Newari Padma Nrityanath Lokeshvara (Brocadeless Thangka)

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 Nritya or dance in the East is synonymous with acts of cosmic creation and destruction. The world with all its beauty owes its origin and annihilation to the lyrical movement of the divine energy. In this visually enchanting Newari brocadeless Thangka, the artist has visualized the most revered Bodhisattva in Nepal Buddhism- Padmapani (Padma-lotus, Paani- hand, one who carries the lotus) Lokeshvara (one who gazes on the creation) immersed in the dance of celestial creation. Lush foliage which symbolizes the beginning of natural life is painted in vibrant shades around the dancing Lokeshvara, giving his dynamic posture a fitting aureole. Lokeshvara in Newari culture is seen as an incarnation of the Hindu god Shiva, who is also known as Nataraja or Nrityeshvara (Lord of Dance) and is exalted by the Newars as Nasadyah (the Lord of Dance and music). Combining the imagery of Shiva as the cosmic dancer with that of Padmapani Lokeshvara who is the manifestation of compassion- “Karunamaya”, this Nrityanatha Padmapani Lokeshvara Thangka is a devoted celebration of the kindness that moves and dances in each aspect of the universe, making an Enlightened Life possible for the troubled souls.

(From The Collection of Rajendra Raj Bajracharya)

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Item Code: PAA814
Dimensions 21.70 inch Height X 15.40 inch Width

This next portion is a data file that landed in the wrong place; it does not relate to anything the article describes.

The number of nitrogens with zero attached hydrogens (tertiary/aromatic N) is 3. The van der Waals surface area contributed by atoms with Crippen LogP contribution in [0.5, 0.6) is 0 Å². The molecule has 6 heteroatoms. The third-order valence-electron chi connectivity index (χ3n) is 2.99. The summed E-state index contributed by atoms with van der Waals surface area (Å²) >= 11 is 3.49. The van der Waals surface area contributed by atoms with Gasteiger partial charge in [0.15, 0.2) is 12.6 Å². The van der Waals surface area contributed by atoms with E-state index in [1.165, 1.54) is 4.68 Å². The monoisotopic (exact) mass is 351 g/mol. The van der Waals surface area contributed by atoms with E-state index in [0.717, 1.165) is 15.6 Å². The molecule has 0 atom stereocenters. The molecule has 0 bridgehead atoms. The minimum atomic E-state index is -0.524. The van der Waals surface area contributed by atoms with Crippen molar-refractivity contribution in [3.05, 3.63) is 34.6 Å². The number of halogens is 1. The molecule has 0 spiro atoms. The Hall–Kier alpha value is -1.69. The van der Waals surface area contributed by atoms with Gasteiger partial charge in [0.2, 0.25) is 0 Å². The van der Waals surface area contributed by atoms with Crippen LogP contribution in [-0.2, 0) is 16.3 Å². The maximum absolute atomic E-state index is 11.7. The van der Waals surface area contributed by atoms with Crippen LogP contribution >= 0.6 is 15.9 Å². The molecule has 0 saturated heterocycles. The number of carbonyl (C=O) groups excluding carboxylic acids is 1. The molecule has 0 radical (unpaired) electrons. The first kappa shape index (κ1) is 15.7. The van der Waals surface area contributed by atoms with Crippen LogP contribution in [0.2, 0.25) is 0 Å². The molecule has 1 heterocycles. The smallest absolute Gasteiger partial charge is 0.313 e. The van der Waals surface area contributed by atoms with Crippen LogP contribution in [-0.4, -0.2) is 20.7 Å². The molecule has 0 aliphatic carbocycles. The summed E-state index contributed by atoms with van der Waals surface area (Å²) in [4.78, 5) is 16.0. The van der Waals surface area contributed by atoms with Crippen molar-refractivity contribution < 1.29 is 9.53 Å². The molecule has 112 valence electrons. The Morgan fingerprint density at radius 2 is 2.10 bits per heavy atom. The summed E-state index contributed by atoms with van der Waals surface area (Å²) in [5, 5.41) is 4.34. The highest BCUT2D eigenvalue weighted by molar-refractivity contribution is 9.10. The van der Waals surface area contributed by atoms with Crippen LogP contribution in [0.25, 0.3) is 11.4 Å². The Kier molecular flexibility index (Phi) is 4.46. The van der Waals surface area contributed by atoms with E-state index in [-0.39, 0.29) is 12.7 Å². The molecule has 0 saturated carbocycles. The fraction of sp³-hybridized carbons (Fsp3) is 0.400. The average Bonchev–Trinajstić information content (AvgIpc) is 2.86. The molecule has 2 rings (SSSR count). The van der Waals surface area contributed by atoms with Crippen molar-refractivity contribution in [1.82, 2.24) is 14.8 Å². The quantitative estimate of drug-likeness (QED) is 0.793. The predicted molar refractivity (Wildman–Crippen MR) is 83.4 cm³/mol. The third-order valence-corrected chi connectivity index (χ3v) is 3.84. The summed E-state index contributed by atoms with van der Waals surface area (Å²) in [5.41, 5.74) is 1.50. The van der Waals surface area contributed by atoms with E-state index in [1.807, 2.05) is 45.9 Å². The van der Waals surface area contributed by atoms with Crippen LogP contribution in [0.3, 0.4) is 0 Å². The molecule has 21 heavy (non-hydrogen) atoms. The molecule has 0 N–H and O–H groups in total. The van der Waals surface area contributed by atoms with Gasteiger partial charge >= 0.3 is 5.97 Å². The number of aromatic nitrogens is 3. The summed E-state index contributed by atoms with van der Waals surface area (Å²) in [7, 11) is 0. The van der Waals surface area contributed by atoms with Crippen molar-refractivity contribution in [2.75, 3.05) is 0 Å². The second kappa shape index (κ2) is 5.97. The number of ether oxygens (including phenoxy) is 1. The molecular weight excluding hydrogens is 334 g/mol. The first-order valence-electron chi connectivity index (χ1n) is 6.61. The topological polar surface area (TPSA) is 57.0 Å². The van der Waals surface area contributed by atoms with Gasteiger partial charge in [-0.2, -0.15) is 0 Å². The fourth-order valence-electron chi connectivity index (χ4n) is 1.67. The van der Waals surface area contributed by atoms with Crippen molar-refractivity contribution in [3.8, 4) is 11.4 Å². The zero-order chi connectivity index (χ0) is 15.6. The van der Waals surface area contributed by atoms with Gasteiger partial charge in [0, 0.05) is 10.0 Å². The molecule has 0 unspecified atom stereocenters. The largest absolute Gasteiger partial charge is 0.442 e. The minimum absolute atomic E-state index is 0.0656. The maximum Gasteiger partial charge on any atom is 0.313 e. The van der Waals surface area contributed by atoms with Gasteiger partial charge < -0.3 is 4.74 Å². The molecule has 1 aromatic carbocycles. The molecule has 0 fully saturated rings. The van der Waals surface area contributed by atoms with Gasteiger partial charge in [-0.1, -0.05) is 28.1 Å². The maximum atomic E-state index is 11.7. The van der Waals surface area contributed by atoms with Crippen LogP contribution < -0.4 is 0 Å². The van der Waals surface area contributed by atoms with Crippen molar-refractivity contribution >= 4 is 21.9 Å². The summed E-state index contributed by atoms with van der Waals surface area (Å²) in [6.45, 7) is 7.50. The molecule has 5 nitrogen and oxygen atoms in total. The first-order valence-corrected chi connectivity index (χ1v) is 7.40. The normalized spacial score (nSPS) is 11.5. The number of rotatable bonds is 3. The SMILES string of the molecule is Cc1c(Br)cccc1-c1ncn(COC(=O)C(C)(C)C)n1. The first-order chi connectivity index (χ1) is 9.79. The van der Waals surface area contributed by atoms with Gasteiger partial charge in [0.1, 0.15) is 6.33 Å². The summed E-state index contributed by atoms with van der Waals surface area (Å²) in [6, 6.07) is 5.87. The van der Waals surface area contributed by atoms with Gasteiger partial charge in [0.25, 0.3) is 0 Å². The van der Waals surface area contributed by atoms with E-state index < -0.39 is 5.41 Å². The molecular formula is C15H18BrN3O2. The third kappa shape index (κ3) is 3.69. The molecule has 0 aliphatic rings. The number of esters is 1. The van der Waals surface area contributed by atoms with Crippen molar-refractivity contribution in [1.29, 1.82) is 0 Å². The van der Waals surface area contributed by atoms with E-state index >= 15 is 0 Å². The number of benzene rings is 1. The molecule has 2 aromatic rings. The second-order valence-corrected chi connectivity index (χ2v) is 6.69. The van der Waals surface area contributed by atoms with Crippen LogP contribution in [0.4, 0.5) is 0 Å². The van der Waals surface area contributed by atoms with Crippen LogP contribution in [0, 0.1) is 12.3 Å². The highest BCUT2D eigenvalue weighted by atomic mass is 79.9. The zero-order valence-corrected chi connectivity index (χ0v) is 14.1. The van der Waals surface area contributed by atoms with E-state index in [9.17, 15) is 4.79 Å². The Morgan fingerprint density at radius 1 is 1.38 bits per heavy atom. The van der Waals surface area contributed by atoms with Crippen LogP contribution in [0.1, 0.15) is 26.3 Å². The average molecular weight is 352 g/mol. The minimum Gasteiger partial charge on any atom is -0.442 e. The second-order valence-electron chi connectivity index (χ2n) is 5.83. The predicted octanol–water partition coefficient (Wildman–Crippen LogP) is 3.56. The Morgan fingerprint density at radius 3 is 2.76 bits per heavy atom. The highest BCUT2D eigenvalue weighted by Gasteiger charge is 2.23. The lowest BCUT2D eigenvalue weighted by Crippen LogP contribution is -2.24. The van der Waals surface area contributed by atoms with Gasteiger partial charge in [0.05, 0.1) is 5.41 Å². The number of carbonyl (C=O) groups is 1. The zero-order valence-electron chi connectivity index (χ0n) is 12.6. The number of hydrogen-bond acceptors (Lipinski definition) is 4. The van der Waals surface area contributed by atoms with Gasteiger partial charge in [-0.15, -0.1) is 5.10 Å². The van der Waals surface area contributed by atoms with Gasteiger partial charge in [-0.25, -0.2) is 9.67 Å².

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The Newari Nrityanatha Padmapani Lokeshvara Thangka is bordered by deep red and black which is also used in the background of its enlivened central image, helping the observer to focus solely on the vigor that exudes from the figure of Avalokiteshvara. Padmapani is presented in a heavenly eight-armed form, with six of his hands carrying exquisite pink lotuses which in the Buddhist faith are symbolic of the enlightened state of mind. His primary left hand is in the Gajahasta mudra (hand mimicking the trunk of an elephant), a hand gesture shared by Nrityanath with Nataraja Shiva, while one of his right hands extends upwards conveying an elegant movement with its positioning. Lokeshvara is wearing the distinctive Nepali five-pronged gold crown on his head, heavy round earrings, a series of pearl and jeweled necklaces, armbands, bracelets, and anklets. His gold necklace studded with fine gems and the elaborately patterned front piece of his girdle sway magnificently to his left and right respectively, enriching the Thangka with a mesmeric sense of motion. Increasing the exuberance of this Newari Padma Nrityanatha Lokeshvara, the artist has offered a rich silken violent-orange scarf to the Bodhisattva that forms hypnotic upward curls on his side and brocaded yellow dhoti (lower body garment) complemented by a royal blue waist cloth that suits the stature of Padmapani. His legs are positioned in the Ardhaparanyaka posture, with his right leg raised in the air and his left leg carrying the weight of his enthrallingly mobile body.